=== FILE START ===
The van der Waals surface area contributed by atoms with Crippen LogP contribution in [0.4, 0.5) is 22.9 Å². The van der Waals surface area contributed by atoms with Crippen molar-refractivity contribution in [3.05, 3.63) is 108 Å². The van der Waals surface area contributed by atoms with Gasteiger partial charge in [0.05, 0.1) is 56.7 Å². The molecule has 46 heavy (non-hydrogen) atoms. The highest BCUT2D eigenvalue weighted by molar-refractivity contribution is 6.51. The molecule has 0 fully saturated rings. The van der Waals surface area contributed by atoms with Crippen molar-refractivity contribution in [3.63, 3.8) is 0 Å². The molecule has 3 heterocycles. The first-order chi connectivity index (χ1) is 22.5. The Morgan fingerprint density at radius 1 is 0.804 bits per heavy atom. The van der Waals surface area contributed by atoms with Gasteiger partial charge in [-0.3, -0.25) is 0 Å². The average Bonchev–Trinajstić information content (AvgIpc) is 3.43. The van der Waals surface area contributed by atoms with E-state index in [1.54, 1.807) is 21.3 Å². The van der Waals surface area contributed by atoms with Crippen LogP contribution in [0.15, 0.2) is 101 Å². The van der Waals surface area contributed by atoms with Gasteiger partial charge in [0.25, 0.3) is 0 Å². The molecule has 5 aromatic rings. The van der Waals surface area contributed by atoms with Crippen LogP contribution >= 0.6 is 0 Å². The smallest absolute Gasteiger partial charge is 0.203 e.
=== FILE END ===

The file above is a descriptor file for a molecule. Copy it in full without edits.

The van der Waals surface area contributed by atoms with Crippen LogP contribution in [0.4, 0.5) is 22.9 Å². The van der Waals surface area contributed by atoms with Crippen molar-refractivity contribution in [3.05, 3.63) is 108 Å². The van der Waals surface area contributed by atoms with Gasteiger partial charge in [0.05, 0.1) is 56.7 Å². The molecule has 46 heavy (non-hydrogen) atoms. The highest BCUT2D eigenvalue weighted by molar-refractivity contribution is 6.51. The molecule has 0 fully saturated rings. The van der Waals surface area contributed by atoms with Crippen molar-refractivity contribution in [3.63, 3.8) is 0 Å². The molecule has 3 heterocycles. The first-order chi connectivity index (χ1) is 22.5. The Morgan fingerprint density at radius 1 is 0.804 bits per heavy atom. The van der Waals surface area contributed by atoms with Gasteiger partial charge in [-0.3, -0.25) is 0 Å². The average Bonchev–Trinajstić information content (AvgIpc) is 3.43. The van der Waals surface area contributed by atoms with E-state index in [1.54, 1.807) is 21.3 Å². The van der Waals surface area contributed by atoms with Crippen LogP contribution in [0.15, 0.2) is 101 Å². The van der Waals surface area contributed by atoms with Gasteiger partial charge in [0.25, 0.3) is 0 Å². The molecule has 5 aromatic rings. The van der Waals surface area contributed by atoms with Crippen LogP contribution >= 0.6 is 0 Å². The smallest absolute Gasteiger partial charge is 0.203 e.